Tag: facial recognition

Border Patrol Seeking Facial Recognition Drones

During his campaign, President Trump said that he wanted drones to patrol the border 24/7. Customs and Border Protection (CBP), a Department of Homeland Security (DHS) agency, has used drones originally designed for foreign battlefields in order to conduct border surveillance, although these efforts have hardly been efficient. Federal solicitation documents reveal that DHS is looking to smaller drones with facial recognition capabilities. This ought to concern Americans who value civil liberties.

Before unpacking why plans for CBP facial recognition drones are disquieting, it’s worth outlining what kind of capabilities DHS is looking for.

The solicitation notice states the following:

This OTS [Other Transaction Solicitation] call seeks novel sUAS [small unmanned aerial system] capabilities and technologies to augment CBP and USBP [U.S. Border Patrol] mission capabilities. In particular, DHS is interested in technologies and solutions that support USBP agent activities, including enhanced overall situational awareness or support during distinct events, such as detection, tracking, interdiction, and apprehension, and search and rescue (SAR) operations. USBP agents operate day and night in diverse and extreme environments across thousands of miles of the nation’s international land borders and coastal waters. Agents must patrol remote areas, often with significantly limited mobility, visibility and communications. Additionally, agents are often required to traverse rough terrain on foot while carrying large amounts of equipment and, with limited intelligence and support, resolve encounters with unknown and potentially hostile actors. DHS seeks sUAS solutions that can augment USBP capabilities in such conditions.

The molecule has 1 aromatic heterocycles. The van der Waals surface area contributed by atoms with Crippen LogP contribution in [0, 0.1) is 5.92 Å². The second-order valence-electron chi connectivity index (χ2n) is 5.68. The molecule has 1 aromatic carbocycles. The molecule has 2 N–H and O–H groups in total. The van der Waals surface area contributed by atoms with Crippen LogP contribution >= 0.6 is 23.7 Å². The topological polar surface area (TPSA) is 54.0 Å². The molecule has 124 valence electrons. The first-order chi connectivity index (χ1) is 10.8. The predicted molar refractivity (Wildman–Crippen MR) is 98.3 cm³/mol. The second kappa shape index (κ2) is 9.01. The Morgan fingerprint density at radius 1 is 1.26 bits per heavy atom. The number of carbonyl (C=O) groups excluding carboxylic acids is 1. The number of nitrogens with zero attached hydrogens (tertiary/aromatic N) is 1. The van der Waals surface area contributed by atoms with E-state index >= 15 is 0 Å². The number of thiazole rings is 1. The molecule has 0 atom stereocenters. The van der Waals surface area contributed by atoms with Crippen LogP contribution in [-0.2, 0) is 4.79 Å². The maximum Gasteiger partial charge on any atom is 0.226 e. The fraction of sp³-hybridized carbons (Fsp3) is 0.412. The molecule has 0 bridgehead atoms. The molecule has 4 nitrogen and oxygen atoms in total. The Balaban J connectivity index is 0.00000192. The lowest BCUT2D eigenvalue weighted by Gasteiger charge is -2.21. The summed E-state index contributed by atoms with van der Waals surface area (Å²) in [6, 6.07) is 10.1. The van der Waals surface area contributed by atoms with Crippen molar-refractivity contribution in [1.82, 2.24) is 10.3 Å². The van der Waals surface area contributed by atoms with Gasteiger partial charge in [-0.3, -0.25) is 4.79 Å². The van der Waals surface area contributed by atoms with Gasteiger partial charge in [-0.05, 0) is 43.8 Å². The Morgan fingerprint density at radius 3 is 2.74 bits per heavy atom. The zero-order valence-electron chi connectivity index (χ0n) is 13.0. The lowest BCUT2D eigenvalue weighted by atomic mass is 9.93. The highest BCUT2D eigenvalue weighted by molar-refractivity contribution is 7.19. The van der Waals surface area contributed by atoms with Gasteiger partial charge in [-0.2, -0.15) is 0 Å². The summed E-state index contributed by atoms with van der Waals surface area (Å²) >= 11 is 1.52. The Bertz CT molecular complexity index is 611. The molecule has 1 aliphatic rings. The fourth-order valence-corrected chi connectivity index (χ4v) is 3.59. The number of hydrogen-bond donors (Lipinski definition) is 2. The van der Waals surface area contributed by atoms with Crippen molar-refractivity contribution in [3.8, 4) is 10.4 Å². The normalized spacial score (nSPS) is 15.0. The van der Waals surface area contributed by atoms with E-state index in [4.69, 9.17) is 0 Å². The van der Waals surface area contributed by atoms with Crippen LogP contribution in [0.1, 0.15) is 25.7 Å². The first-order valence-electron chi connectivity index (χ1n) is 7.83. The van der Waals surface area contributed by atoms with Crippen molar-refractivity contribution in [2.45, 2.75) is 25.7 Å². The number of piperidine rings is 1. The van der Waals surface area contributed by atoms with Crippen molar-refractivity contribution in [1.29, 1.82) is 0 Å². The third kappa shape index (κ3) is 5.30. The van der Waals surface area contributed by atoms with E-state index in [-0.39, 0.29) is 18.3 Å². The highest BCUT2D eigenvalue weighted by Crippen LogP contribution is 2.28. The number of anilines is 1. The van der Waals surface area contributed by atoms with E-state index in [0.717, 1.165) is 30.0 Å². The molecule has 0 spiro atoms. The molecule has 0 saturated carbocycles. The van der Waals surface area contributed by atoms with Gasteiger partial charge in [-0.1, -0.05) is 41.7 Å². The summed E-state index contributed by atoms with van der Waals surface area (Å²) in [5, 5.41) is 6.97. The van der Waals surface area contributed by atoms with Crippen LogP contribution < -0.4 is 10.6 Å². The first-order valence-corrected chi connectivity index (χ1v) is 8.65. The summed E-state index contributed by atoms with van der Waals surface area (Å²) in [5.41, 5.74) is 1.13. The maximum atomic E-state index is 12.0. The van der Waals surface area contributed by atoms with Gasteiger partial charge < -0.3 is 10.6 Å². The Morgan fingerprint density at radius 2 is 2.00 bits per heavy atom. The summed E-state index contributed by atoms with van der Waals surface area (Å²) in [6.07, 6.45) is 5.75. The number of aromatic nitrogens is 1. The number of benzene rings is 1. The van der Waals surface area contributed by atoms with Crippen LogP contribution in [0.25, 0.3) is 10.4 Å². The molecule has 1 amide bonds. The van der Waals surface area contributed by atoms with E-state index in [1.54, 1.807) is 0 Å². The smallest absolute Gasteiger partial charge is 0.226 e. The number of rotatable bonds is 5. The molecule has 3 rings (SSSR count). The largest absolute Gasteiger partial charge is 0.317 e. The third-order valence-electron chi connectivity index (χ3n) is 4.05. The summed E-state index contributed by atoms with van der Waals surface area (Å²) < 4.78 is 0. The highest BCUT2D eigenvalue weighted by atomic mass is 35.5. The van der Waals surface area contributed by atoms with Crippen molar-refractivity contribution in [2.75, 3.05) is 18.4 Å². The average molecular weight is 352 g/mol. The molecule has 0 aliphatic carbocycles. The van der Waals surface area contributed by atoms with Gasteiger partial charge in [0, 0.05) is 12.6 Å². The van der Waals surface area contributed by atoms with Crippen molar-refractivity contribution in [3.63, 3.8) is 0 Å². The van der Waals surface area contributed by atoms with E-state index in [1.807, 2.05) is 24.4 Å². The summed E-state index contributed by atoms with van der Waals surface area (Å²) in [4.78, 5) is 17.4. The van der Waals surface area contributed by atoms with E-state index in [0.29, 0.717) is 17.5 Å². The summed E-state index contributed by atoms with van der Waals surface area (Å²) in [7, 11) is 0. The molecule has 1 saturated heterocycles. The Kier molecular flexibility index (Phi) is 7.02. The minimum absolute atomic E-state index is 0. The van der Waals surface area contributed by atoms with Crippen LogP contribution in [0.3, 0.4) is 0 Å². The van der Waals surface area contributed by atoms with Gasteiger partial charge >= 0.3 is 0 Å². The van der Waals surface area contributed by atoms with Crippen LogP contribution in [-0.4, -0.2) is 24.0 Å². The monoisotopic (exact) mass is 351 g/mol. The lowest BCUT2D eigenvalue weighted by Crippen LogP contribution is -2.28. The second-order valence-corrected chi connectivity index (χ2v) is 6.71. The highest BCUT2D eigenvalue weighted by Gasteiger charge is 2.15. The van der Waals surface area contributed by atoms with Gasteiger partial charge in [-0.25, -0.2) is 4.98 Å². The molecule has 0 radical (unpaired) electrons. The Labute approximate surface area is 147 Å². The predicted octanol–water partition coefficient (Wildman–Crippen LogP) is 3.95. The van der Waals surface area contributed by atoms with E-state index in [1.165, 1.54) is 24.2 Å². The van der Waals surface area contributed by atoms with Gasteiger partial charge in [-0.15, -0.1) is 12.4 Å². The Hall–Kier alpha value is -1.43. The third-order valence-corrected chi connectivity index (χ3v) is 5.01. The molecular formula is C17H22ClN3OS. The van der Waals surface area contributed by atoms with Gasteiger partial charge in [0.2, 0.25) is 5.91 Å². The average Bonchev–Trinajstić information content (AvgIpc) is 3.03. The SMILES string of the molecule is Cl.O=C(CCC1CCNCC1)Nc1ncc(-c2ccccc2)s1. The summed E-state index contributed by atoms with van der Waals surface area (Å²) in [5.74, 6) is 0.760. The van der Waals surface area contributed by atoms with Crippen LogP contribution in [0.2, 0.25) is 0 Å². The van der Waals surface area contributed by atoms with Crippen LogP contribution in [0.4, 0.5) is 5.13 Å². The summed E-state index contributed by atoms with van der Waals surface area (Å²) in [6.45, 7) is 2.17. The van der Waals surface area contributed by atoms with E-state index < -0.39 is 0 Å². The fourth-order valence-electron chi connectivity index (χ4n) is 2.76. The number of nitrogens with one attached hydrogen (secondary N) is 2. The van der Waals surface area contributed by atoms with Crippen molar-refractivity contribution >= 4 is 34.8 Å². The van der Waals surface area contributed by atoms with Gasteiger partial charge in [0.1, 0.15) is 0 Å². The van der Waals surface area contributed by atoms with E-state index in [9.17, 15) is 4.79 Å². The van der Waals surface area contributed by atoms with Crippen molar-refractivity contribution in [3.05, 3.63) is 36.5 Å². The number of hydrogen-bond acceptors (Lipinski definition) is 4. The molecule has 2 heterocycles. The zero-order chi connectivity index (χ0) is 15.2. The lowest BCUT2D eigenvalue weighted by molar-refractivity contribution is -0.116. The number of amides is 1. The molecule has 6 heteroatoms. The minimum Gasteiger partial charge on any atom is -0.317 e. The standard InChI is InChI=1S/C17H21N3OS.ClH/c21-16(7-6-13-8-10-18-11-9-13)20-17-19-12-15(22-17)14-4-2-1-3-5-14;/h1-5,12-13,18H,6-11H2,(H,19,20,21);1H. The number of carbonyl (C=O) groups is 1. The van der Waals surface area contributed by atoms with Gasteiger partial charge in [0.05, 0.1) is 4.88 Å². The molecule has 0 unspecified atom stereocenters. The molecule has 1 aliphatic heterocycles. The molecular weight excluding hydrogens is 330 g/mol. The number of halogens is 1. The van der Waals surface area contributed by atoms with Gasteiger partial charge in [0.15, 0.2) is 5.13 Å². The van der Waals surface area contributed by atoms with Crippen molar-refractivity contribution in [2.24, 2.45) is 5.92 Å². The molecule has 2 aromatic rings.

Because of the “very positive/robust response” to this solicitation, DHS is closing the OTS call early, with an April 27th deadline now in place.

The solicitation lists required sensor capabilities for the drones, including, “Provides a surveillance range of 3 miles (objective),” “Able to track multiple targets persistently,” and “Identification of humans via facial recognition or other biometric at range.”